Research shows that stigmatization predicts substance dependence

According to a 2014 study published in the Canadian Journal of Psychology, stigmatization is the key predictor of substance dependence. That is, because people with substance dependence are often seen as morally inferior, they are discriminated against and treated as second class citizens. The authors of the study stated that “stigmatization inflicts greater psychological pain than the addiction itself.” It seems that stigmatization sends a message that increases an addict’s negative self-perception.

This study also found that new those who are newly dependent upon substances carry negative perceptions of their quality of life, their health, and even their neighborhoods. These negative perceptions are then reinforced through the stigmatization placed upon them. That is, if a person sees himself as less than others, and then others treat him as less than themselves, then it becomes quite clear to that person that he is in fact less than others. This diminishing of self carries consequences far greater than substance dependence; it can lie at the root of a cycle of bad juju that can lead to depression and even, potentially, suicidality.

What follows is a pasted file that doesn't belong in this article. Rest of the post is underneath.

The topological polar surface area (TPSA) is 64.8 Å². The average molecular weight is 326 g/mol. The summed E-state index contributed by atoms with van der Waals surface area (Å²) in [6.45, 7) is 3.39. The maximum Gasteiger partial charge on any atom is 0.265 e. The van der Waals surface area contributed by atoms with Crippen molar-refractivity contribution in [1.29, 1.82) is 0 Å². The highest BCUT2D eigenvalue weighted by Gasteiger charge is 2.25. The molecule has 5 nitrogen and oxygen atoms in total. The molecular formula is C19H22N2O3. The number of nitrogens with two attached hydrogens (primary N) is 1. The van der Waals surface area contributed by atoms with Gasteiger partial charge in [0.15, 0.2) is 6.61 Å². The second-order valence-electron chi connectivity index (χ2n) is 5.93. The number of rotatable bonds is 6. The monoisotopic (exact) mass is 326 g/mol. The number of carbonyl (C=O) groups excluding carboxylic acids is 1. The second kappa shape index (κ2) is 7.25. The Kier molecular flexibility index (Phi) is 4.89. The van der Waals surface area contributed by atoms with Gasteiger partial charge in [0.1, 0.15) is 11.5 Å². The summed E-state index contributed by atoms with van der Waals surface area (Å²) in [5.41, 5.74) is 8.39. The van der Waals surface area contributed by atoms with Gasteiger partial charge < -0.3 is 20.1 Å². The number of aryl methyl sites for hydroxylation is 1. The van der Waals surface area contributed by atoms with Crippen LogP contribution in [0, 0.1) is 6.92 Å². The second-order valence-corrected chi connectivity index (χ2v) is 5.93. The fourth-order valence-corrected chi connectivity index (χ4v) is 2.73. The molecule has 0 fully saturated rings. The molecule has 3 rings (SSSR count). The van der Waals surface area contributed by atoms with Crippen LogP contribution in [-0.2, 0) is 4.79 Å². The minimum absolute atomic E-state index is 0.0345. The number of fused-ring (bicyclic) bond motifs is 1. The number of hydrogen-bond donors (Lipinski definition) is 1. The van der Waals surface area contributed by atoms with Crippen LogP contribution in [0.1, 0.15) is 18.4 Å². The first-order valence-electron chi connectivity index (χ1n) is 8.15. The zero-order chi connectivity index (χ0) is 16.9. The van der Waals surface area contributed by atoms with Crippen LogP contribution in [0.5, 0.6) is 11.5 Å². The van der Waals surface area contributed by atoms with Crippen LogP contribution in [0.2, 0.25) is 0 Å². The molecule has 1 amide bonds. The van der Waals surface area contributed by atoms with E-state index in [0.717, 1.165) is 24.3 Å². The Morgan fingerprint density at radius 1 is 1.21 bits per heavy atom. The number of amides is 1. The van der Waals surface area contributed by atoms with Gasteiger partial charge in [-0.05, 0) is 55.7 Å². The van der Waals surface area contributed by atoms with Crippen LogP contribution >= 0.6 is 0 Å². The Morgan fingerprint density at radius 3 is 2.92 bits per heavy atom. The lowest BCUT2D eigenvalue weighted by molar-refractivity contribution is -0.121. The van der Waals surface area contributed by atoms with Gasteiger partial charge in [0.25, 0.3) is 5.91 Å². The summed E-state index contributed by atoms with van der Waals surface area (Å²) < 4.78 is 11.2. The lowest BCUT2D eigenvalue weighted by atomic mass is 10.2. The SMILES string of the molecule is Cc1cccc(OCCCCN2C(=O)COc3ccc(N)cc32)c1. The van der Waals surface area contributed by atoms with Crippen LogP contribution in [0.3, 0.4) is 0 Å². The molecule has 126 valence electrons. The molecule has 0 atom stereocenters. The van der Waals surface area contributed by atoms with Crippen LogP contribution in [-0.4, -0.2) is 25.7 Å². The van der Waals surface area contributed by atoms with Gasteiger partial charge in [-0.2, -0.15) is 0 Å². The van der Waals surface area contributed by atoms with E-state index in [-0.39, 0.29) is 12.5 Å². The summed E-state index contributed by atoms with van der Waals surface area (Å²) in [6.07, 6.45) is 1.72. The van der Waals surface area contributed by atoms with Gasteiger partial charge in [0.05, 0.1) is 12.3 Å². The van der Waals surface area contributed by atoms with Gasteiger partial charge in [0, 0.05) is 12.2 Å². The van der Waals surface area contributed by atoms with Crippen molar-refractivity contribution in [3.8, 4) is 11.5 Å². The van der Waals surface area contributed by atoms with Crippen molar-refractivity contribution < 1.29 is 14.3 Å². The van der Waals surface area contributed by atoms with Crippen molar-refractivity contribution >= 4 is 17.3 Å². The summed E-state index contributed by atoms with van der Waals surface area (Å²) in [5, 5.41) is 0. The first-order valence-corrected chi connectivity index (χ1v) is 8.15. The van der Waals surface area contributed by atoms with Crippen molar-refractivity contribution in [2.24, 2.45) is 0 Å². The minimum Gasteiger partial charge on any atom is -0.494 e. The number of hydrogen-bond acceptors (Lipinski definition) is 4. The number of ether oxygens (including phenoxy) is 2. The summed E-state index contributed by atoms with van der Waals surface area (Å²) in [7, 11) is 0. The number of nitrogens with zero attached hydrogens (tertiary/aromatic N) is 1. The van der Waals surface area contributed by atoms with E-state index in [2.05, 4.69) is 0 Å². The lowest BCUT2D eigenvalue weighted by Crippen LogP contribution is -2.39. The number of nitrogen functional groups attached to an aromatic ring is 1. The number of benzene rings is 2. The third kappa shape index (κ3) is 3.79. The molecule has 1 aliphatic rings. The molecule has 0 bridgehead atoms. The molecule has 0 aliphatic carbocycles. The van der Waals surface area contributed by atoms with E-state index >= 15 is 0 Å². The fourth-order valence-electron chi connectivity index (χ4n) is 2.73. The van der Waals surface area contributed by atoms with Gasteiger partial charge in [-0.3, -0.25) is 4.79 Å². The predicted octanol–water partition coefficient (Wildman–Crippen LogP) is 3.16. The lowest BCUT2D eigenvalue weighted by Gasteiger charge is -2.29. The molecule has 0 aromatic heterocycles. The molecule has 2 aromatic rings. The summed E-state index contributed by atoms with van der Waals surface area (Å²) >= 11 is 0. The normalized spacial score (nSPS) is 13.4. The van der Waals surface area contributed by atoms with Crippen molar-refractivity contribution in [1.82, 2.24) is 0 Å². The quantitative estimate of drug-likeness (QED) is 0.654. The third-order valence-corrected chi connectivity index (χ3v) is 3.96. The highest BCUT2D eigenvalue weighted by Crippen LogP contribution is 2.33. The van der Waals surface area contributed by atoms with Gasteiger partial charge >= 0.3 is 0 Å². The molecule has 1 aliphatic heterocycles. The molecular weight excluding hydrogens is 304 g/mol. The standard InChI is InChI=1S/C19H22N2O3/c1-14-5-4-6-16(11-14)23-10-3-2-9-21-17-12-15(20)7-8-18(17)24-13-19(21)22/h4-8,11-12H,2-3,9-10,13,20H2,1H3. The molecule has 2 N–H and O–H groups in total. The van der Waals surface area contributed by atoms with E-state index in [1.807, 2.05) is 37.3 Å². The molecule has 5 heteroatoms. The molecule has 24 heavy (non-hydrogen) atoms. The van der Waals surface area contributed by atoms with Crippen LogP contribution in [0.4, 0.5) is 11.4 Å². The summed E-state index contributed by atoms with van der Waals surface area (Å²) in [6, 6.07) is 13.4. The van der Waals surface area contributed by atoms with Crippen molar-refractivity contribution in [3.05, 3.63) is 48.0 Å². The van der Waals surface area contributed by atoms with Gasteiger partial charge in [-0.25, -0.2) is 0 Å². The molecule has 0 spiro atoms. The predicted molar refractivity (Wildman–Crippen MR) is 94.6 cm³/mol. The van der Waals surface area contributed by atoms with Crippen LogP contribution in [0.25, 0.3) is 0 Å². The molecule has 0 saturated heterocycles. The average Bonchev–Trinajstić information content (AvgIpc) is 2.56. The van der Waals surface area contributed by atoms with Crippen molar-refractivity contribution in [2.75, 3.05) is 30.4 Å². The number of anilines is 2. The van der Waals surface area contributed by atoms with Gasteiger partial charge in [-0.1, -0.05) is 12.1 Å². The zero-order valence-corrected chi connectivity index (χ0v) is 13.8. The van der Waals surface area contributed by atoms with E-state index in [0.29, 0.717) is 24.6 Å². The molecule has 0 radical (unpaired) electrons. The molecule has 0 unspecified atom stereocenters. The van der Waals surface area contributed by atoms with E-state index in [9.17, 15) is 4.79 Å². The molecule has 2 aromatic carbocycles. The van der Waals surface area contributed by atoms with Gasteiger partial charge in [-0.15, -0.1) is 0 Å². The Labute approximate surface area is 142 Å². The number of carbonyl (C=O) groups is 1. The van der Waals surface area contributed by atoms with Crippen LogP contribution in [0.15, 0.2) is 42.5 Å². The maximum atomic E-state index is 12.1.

As these results indicate, clinicians and educators need to be aware of the impact stigmatization has on those who are dependent upon substances. We need to develop and implement programs that will reduce stigmatization and increase social participation. Isolation is a key feature of an addiction and stigmatization only increases tendencies for social isolation. Also, clinicians and educators must make treatment and health care more accessible; the study found that those who believed themselves to be stigmatized had a far lower chance of seeking health care services of any kind. The bottom line is that, unless safety is a real concern, we need to find ways of including people with substance dependence issues within our social activities. While it can be all too easy to judge those who struggle with substances, there’s a good chance that they really do want an opportunity to be a part of a group, even if their behavior suggest otherwise.

  1. Thank you for sharing this. It’s a challenge for clinicians to make treatment and health care more accessible, because in the public sector, there are more and more paperwork/authorization barriers. But there is some progress. Where I work we have a primary care clinic across the parking lot. And celebrations of recovery, such as those in September (Recovery Month) can help. Come to think of it, Celebrate Recovery, a growing Christian 12 step program, is inclusive being open to people with any hurt, habit, or hangup, and you don’t have to be Christian, they just ask for an open mind on the Christianity.